Want the news summarized?
Subscribe to The Morning Report.
Statement: “This district has gone down in enrollment every single year, for I don’t know how many years, and yet we have not reduced the workforce commensurately with that. I mean that’s the reality,” San Diego Unified School District board member Sharon Whitehurst-Payne said at the April 25 board meeting.
Analysis: To help cut more than $124 million from next year’s budget, San Diego school leaders planned to let go of roughly 1,000 employees, though district officials said final layoff numbers are still not available.
The district has blamed state officials for the cuts, though that’s a hard sell. The district has also pointed to rising employee pension costs, labor market pressures and declining student enrollment, which decreases state funding.
Officials have said the layoffs will “right-size” the district, bringing staffing in line with the budget and student population.
Board member Sharon Whitehurst-Payne made the same point at an April 25 board meeting. “This district has gone down in enrollment every single year, for I don’t know how many years, and yet we have not reduced the workforce commensurately with that. I mean that’s the reality,” she said.
Voice of San Diego submitted a California Public Records Act request on March 6 seeking annual employee counts going back to 2007. The district said it would produce the data on June 7, but didn’t and has set a new deadline of July 28 –144 days after the request was filed. Whitehurst-Payne did not respond to several inquiries about her remarks in April.
Though the data still hasn’t been produced, a district spokeswoman recently offered some limited numbers that provide snapshots of budgeted full-time positions from Dec. 31, 2013 and Dec. 31, 2016. Budgeted positions do not reflect the number of people actually reporting to work and getting paid, but it’s better than nothing. Requests for filled position numbers, which may offer a more accurate picture of district staffing increases, have been unsuccessful.
According to those numbers, district staffing rose from 12,586 positions in December 2013 to nearly 12,934 positions in December 2016. That’s an increase of 347 positions, and included an additional 45 management positions, nearly 31 teaching positions and 271 non-teaching staff.
Source: San Diego Unified
Those increases were made for several reasons, including the opening of a new school, Jonas E. Salk Elementary, and to meet an increased need for translation services and counselors, as well as financial clerks for the high schools, said district spokeswoman Jennifer Rodriguez.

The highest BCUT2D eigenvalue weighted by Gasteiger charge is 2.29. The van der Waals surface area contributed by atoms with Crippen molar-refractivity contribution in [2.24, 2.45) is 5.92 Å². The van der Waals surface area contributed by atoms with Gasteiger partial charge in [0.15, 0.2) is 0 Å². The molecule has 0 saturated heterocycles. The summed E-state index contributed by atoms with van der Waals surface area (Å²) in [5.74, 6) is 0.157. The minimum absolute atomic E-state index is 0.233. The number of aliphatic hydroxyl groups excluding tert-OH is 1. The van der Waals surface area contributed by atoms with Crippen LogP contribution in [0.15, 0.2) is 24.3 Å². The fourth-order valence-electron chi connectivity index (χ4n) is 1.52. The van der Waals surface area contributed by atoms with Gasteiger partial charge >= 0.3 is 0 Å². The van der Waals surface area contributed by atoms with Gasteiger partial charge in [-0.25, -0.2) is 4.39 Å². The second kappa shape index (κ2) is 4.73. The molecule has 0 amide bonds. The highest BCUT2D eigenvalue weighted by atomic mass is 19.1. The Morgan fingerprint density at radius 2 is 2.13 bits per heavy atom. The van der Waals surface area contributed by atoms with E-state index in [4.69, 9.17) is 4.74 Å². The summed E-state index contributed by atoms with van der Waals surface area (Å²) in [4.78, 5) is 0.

Records show the addition of 347 budgeted positions occurred while student enrollment continued to decline, partially due to lower birth rates.
Total San Diego Unified student enrollment declined from roughly 130,000 students in 2013 to 128,000 in 2017. But that’s not the whole picture.
A growing number of students are opting for charter schools in the district, which are public schools located within the district’s boundaries but that operate independently. When a student chooses to go to a charter school instead of a district-run school, the money for that student goes to the charter school.
Charter school populations are growing while district-run school populations decline.
District-run schools enrolled 110,609 students in 2013-14, and only 105,803 in 2016-17, for a decrease of 4,806 students.
Compare district staffing with district-run school enrollment and the trend is clear: The district budgeted more staff for fewer students in recent years.
Nearly 350 new positions added between 2013 and 2016 also meant across-the-board raises – like the 4 percent raises approved by trustees last year and again last fall – would cost more. District officials in December said the 4 percent raise last fall alone added $30 million to the budget deficit.
Adding staff increased ongoing costs for salaries and pensions, as well as health insurance, which is paid entirely by the district. All of that worsened the structural deficit leaders say the deep budget cuts begin to address.
District budget records show general fund costs for employee salaries and benefits totaled $224 million more in fiscal year 2017 than 2014, the two periods for which staffing data was provided. In 2014, employees cost the district’s general fund $999.6 million a year. This year, employees cost more than $1.22 billion, an amount equal to 89 percent of all general fund expenses.
Despite the recent employee cuts, including layoffs, furloughs and work-year reductions, employee costs are expected to climb to 95 percent of all general fund expenses by fiscal year 2020, or $1.25 billion, new budget projections show.
Though data on the actual number of positions filled would shed more light on how district staffing has changed in recent years, the district’s data on budgeted positions prove Whitehurst-Payne right: District staffing numbers have gone up since 2013, even as student enrollment dropped.